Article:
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Back to a Trumpian future

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A Christmas boot and gifts featuring the image of Republican presidential candidate and former US President Donald Trump are displayed ahead of Trump's campaign event in Waterloo, Iowa, US, 19 December 2023 (Photo: Reuters/Scott Morgan).


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No first-term President of the United States since the beginning of scientific polling has been as unpopular at this point of the presidential cycle as Joe Biden is now — at least if you believe the most recent polls. On the most important international issue facing Biden, the Gaza conflict, barely a third of voters approve of his performance. Moreover, the demographic most upset with Washington’s response to the conflict is one that could doom his chances in a crucial swing state: more Arab-Americans live in Michigan than in any other state bar California.

Not even the relatively healthy economy — the Federal Reserve has against the odds engineered a successful disinflation while maintaining respectable GDP growth — seems to be winning Biden much affection from voters.

If he stays in the race, Biden will almost certainly be facing a rematch with his 2020 opponent. Donald Trump is both a wounded political animal and a dangerous one. Defeat three years ago was followed by an astonishing number of legal cases against the former president, both criminal and civil. His involvement in the events around the storming of the Capitol on 6 January 2021 following his loss of the presidency is the most serious and has led to his indictment on three counts of conspiracy and one on obstruction. If found guilty, Trump could well be sent to prison, potentially for decades. Avoiding this fate is now Trump’s most basic political objective.

For his most avid supporters, Trump’s political appeal has lost no potency. He leads Biden in most head-to-head polls and would likely cruise to victory against Kamala Harris, one likely Democratic replacement were Biden to decide against running a second time. The odds of a second Trump presidency seem to be getting better every day.

What does this mean for the rest of the world? Under Trump, the United States was at best an unreliable partner to allies in Asia and beyond. Two of the most emblematic actions of the first year of Trump’s presidency were to withdraw from the Paris climate agreement and to drop out from the Trans-Pacific Partnership: both were signals that the United States would abandon its postwar role of subsidising and supervising the global multilateral economic system.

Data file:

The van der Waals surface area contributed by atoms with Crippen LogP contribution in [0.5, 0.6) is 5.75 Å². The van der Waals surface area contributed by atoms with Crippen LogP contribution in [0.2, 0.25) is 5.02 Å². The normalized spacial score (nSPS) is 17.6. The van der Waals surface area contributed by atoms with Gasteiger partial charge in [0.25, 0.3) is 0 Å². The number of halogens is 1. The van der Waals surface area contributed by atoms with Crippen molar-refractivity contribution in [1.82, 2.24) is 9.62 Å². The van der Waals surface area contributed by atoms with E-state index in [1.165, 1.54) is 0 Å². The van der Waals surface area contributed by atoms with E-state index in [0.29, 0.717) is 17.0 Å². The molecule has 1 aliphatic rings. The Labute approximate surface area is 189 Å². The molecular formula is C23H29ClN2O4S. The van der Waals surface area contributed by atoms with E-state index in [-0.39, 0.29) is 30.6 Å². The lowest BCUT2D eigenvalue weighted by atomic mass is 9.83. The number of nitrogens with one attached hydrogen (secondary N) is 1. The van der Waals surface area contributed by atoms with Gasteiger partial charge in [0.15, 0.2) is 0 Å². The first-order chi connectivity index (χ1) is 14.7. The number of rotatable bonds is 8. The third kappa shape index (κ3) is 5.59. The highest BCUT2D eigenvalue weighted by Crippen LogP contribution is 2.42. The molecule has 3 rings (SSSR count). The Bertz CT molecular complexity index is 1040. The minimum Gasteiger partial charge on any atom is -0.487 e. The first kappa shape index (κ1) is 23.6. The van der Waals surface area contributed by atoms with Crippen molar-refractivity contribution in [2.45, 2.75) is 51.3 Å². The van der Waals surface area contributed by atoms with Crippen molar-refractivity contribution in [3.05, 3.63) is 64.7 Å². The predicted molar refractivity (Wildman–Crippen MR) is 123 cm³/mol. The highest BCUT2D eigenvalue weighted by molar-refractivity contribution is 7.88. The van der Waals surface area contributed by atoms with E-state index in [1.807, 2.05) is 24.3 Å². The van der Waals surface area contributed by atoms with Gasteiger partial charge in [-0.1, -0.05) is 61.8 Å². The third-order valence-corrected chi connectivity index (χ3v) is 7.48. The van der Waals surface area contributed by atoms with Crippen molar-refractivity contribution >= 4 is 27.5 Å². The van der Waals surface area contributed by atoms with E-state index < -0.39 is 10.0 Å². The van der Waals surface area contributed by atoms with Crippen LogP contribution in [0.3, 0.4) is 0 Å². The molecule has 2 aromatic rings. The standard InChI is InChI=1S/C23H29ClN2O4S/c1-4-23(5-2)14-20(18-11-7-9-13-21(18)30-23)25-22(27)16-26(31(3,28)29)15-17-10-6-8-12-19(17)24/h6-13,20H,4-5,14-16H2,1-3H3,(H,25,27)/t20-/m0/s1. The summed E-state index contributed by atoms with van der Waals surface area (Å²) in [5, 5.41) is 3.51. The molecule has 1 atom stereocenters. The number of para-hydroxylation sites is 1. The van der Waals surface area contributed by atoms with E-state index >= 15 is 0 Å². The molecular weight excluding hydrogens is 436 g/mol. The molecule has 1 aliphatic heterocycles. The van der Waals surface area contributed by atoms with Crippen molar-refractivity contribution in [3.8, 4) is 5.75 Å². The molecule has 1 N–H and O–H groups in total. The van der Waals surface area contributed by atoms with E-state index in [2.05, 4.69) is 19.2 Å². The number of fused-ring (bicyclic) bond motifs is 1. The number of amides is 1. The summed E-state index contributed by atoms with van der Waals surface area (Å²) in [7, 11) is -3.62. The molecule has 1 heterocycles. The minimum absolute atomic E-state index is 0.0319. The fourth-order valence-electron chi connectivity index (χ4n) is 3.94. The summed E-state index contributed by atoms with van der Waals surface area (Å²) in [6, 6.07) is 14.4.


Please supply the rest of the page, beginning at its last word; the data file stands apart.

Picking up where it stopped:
American economic leadership has of course not always been an unalloyed good for other countries: its economic weight, combined with the political muscle of certain domestic industries, has sometimes allowed it to shape economic rules and institutions to its own benefit.

But no administration has been as blatant about pursuing short-term economic benefits for the American economy — or some totemic parts of it, like the steel sector — at the cost of degrading, perhaps even destroying the system of rules and restraints that are necessary for global economic prosperity. A second-term Trump would feel even less compunction about blowing up or severely weakening global institutions in the pursuit of American self-interest.

As Tom Pepinsky argues in this week’s lead article — part of our annual Year in Review series that surveys the major developments in the region — the likelihood of another Trump term compels policymakers in Asia to think seriously about how they can steer their way through four years of an unpredictable, unreliable and unruly American administration.

Perhaps the best hope for Asian partners is simply that Trump continues not to care very much about the region ‘beyond his casual anti-Chinese rhetoric and curiosity about Kim Jong-un’, as Pepinsky puts it. His interest in US relations with Europe is likely to be actively damaging. A unilateral withdrawal from NATO, which Trump seemed eager to pursue, is less likely now that legislation has been passed preventing the President from doing so without authorisation from Congress. Trump, though, has many other ways of undermining US security cooperation with allies in Europe.

The more active danger for Asian policymakers is on the economic front, especially since Trump’s move to a protectionist stance on trade and industrial policy is now more or less bipartisan. Both Republican and Democratic politicians are responsible for the gridlock in the World Trade Organization. Whatever the result of the elections in November 2024, those who support a free and open global economic system will have few friends in Washington.

The challenges for Asian countries would no doubt be less acute under a re-elected Biden presidency than under a return to Trump. Regardless, Trump is as much a symptom as he is a cause of a much more fundamental malaise. Trump exploited, but did not create, a powerful if misguided sense among many Americans that the prosperity of other countries, particularly China, had come at their expense.

It’s safe to assume that the political instincts of whoever returns to the White House next November will continue to be shaped by those dynamics.

The EAF Editorial Board is located in the Crawford School of Public Policy, College of Asia and the Pacific, The Australian National University.

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